The 'second victims' in rail-related fatalities
(The following article by Sally Jacobs was posted on the Boston Globe website on June 6. Walter Nutter and Gerald DeModena are members of BLET Division 57 in Boston. Doris Piersall-McDowell and Thomas Rae are members of BLET Division 312 in Boston.)
BOSTON -- She was standing in the middle of the train tracks, her wavy blond hair ruffled by the fall breeze. When commuter train No. 577 burst around the horseshoe curve behind her, she didn't flinch. The train's engineer yanked violently on the whistle and screamed into the gauzy Natick twilight, but she kept her back hard against him. And when the train finally came to a halt, strands of her hair hung limply from the train's front grill.
It was not the first time Walter Nutter's train had killed someone. Like many veteran engineers, Nutter has hit people in the course of decades on the job. The 30-year-old woman was his third. He never knew her name, or saw the girlish script of her final note asking that someone ''please call my parents" after her death. But in the five years since she died, he has often wondered what led her to lay her life before his train.
''When I blew the whistle and she didn't move, I knew what was coming," said Nutter, 53, an engineer with the Mass. Bay Commuter Railroad. ''I screamed 'NO,' one long 'NOOOOO.' You know, no human being wants to be involved in the death of another human being no matter how blameless you might be."
When a person is struck by a train the immediate focus is, understandably, on the victim. But as pedestrian fatalities such as the woman in Natick have become the number one cause of rail-related death in the United States in recent years, attention has also come to be paid to train engineers, the men and women whose trains strike the unfortunates in scenes of horrific carnage. Rail veterans often call them the ''second victims.'
Sometimes people put themselves in front of trains deliberately. Sometimes they are unwitting trespassers, idling along the rail bed as the two Boston University students who were struck by a commuter train in February appear to have been. In that case, the train's engineer was so traumatized it took him a month to return to work. Then there are cases such as the one on May 5, in which a former assistant attorney general in Boston stepped in front of an early morning train in Walpole, as dozens of commuters watched in horror. The Massachusetts Bay Transportation Authority has ruled the case an accident, pending a final ruling by the medical examiner. Also under investigation is the death last Monday night of a man struck by an MBTA train at Prospect Crossing in Wakefield.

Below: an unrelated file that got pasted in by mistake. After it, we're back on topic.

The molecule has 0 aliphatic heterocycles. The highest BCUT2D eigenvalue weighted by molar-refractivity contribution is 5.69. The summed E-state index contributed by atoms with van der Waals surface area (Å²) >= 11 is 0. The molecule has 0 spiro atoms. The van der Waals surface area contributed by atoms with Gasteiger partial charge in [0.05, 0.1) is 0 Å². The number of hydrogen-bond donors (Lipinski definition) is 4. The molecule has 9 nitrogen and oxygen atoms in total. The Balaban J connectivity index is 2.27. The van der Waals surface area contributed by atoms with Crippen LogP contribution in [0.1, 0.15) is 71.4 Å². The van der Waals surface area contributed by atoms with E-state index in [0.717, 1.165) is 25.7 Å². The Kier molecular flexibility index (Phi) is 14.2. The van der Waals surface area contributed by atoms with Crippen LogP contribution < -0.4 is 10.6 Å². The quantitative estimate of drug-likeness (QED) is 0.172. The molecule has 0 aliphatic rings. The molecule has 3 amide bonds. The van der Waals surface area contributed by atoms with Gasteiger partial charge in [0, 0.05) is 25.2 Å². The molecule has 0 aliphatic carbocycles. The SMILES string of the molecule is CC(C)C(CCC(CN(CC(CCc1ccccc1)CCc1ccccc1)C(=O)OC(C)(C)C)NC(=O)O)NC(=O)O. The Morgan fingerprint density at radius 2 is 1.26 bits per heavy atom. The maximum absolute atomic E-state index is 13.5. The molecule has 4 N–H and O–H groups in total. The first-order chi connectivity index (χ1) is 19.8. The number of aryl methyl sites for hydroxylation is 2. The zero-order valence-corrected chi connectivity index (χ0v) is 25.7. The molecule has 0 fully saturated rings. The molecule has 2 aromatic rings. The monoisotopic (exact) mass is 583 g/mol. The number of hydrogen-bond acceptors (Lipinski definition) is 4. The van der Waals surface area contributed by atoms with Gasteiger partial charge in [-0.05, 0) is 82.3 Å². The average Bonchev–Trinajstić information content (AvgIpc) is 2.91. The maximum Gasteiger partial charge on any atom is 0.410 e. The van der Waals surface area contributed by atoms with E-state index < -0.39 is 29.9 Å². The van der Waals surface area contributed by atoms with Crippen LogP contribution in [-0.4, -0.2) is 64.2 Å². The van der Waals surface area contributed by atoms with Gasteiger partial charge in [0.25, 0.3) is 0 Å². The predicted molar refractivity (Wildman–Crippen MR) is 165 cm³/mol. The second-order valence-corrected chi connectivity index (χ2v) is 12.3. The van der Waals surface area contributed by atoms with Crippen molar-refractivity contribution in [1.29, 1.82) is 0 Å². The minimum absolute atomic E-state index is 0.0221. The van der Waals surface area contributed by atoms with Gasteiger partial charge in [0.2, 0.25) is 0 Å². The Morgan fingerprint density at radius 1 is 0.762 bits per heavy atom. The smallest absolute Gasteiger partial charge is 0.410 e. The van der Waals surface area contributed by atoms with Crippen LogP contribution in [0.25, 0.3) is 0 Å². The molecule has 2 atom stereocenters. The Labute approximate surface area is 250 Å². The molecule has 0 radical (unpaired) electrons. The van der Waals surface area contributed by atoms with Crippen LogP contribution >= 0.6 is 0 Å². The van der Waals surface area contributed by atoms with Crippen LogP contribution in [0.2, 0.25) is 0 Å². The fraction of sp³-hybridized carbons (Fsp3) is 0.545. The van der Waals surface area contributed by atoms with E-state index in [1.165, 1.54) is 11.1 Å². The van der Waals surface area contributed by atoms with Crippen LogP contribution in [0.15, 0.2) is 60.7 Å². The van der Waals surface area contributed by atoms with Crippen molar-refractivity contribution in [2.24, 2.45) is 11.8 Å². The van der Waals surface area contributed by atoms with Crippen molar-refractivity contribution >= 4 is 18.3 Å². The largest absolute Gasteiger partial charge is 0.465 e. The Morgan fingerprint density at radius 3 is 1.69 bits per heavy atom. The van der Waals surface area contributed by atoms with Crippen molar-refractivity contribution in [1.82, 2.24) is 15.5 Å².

For many engineers, such incidents can forever change the way they regard their job -- even their lives -- not because they did something wrong, but because they could do nothing at all. A train going 100 miles per hour can take up to a mile to stop. An engineer who comes upon someone on the tracks can do little but throw the emergency brake and wait out the inevitable.
While working as an engineer, Gerard DeModena was in control of a train that struck and killed a man in 1992. ''When you hit a person," said DeModena, who is now a manager of engineer standards for the MBCR, ''you hear a series of bangs and bumps that goes the length of the train. The engineer hears each and every one of those, and there is nothing he can do about it."
In railroad argot, such accidents are known as ''trespasser strikes." Railroad officials distinguish them from accidents at grade crossings, where roads and railways intersect. Last year, 483 trespassers were struck by trains in the United States, while another 368 people were killed at grade crossings, according to the Federal Railroad Administration, which does not include suicides in its numbers. In a three-year, state-by-state survey by the agency, , Massachusetts ranked 13th with 34 fatalities overall; California ranked number one.
Suicides greatly increase the numbers. During the past 12 years, there have been 103 fatalities on MBCR's 644 miles of track. Of those, 29 were trespassers and 49 were suicides, while the cause of the other fatalities was undetermined.
While an aggressive public awareness campaign has reduced the number of grade crossing deaths by two-thirds in recent decades, trespasser fatalities have remained relatively constant, according to the FRA. This spring, the agency is launching a nationwide study to understand who is being hit and why.
''We want to know who these people are," said Steve Kulm, FRA spokesman.
Doris Piersall-McDowell could tell him something about them. Though the rule of thumb among railroad veterans is that an engineer will hit three people in the course of a 25-year career, Piersall-McDowell almost did so in a single year.